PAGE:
From this musical journey, I discovered progressive music from the ’70s, with bands like Yes, King Crimson, Emerson Lake and Palmer, and Genesis. These were all groups with highly talented musicians who brought other musical styles into popular music forms. As with fusion, this style of music was highly experimental – some of it made popular charts, and others remained obscure. What these styles of music share is a demanding level of skill for the performers, an experimental, pushing the envelope attitude, often utilizing collective improvisation (particularly in live concerts.) They were also controversial when they first came out, but many “wild in their time” elements have become enmeshed in mainstream music today. However, in the pioneering days of fusion, it was not uncommon for critics to pan albums and for purists to cry fowl.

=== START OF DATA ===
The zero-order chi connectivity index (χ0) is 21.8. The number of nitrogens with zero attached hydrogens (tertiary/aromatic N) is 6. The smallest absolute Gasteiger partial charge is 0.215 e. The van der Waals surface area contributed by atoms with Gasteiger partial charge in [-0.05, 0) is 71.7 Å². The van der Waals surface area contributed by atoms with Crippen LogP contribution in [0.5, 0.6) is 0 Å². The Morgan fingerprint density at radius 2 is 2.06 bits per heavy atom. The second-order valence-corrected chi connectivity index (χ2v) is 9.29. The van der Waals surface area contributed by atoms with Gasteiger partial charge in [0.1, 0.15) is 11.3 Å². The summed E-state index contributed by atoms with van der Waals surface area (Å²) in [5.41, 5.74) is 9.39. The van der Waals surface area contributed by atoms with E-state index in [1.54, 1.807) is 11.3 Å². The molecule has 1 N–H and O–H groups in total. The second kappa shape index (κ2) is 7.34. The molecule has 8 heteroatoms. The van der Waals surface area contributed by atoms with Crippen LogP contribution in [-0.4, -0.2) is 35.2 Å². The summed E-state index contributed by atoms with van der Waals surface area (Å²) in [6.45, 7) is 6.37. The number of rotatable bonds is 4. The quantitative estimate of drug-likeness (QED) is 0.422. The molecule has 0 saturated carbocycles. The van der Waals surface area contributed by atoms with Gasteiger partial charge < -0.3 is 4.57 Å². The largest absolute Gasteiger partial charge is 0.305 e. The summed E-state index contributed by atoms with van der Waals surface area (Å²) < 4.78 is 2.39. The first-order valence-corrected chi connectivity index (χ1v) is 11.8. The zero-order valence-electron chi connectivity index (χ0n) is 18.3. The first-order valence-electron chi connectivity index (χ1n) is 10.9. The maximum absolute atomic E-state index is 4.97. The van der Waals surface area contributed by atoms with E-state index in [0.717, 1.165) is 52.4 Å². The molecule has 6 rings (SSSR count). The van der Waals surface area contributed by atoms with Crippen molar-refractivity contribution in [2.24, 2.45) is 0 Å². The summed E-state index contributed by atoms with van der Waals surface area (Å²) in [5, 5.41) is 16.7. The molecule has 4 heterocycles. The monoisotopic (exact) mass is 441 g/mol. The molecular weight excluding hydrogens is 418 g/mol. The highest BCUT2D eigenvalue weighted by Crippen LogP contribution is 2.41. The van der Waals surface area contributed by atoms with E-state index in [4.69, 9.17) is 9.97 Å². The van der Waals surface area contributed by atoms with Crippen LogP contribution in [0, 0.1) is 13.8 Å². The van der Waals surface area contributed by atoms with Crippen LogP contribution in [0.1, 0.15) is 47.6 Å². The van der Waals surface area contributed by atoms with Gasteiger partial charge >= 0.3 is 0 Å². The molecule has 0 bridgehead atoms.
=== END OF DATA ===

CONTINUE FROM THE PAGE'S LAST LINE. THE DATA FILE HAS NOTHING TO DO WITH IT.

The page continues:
One musician who has had an enormous influence on popular music is former Genesis front-man Peter Gabriel. By the late 1990s, the style of music that Peter Gabriel made accessible to a huge audience in the 1980s emanated from airwaves and stereos everywhere you went. I heard Jesse Cook talk (a guitarist who fuses flamenco guitar with many different styles) about the impact Peter Gabriel has had on modern music, particularly with his ability to fuse popular music with traditional music from other parts of the world (“world music”.) Jesse Cook mused at the time that anything we heard on the radio could probably be traced back to Gabriel. When we were discussing the different styles that had an impact on everyday popular music, we wondered what it was like for the musical pioneers when their ideas were new, and how little most of us know about the history of music we take for granted.